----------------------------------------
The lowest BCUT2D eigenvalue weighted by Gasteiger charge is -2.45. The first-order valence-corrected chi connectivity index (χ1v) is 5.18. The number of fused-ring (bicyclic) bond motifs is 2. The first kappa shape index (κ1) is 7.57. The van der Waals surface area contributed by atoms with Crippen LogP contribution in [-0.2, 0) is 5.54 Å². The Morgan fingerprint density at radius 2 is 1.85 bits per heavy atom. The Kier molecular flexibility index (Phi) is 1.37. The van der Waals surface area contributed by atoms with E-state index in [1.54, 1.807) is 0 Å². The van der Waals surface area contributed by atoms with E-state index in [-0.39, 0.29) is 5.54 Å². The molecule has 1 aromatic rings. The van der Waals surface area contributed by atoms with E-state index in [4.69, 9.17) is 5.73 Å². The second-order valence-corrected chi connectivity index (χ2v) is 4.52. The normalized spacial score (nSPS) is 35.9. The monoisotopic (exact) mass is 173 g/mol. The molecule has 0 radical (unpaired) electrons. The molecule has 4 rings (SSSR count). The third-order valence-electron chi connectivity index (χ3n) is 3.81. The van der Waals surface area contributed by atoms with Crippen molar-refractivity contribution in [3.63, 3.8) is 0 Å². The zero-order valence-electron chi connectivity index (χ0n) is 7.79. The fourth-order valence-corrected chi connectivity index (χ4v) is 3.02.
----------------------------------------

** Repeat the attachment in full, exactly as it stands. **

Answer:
The lowest BCUT2D eigenvalue weighted by Gasteiger charge is -2.45. The first-order valence-corrected chi connectivity index (χ1v) is 5.18. The number of fused-ring (bicyclic) bond motifs is 2. The first kappa shape index (κ1) is 7.57. The van der Waals surface area contributed by atoms with Crippen LogP contribution in [-0.2, 0) is 5.54 Å². The Morgan fingerprint density at radius 2 is 1.85 bits per heavy atom. The Kier molecular flexibility index (Phi) is 1.37. The van der Waals surface area contributed by atoms with E-state index in [1.54, 1.807) is 0 Å². The van der Waals surface area contributed by atoms with E-state index in [-0.39, 0.29) is 5.54 Å². The molecule has 1 aromatic rings. The van der Waals surface area contributed by atoms with E-state index in [4.69, 9.17) is 5.73 Å². The second-order valence-corrected chi connectivity index (χ2v) is 4.52. The normalized spacial score (nSPS) is 35.9. The monoisotopic (exact) mass is 173 g/mol. The molecule has 0 radical (unpaired) electrons. The molecule has 4 rings (SSSR count). The third-order valence-electron chi connectivity index (χ3n) is 3.81. The van der Waals surface area contributed by atoms with Crippen molar-refractivity contribution in [3.63, 3.8) is 0 Å². The zero-order valence-electron chi connectivity index (χ0n) is 7.79. The fourth-order valence-corrected chi connectivity index (χ4v) is 3.02.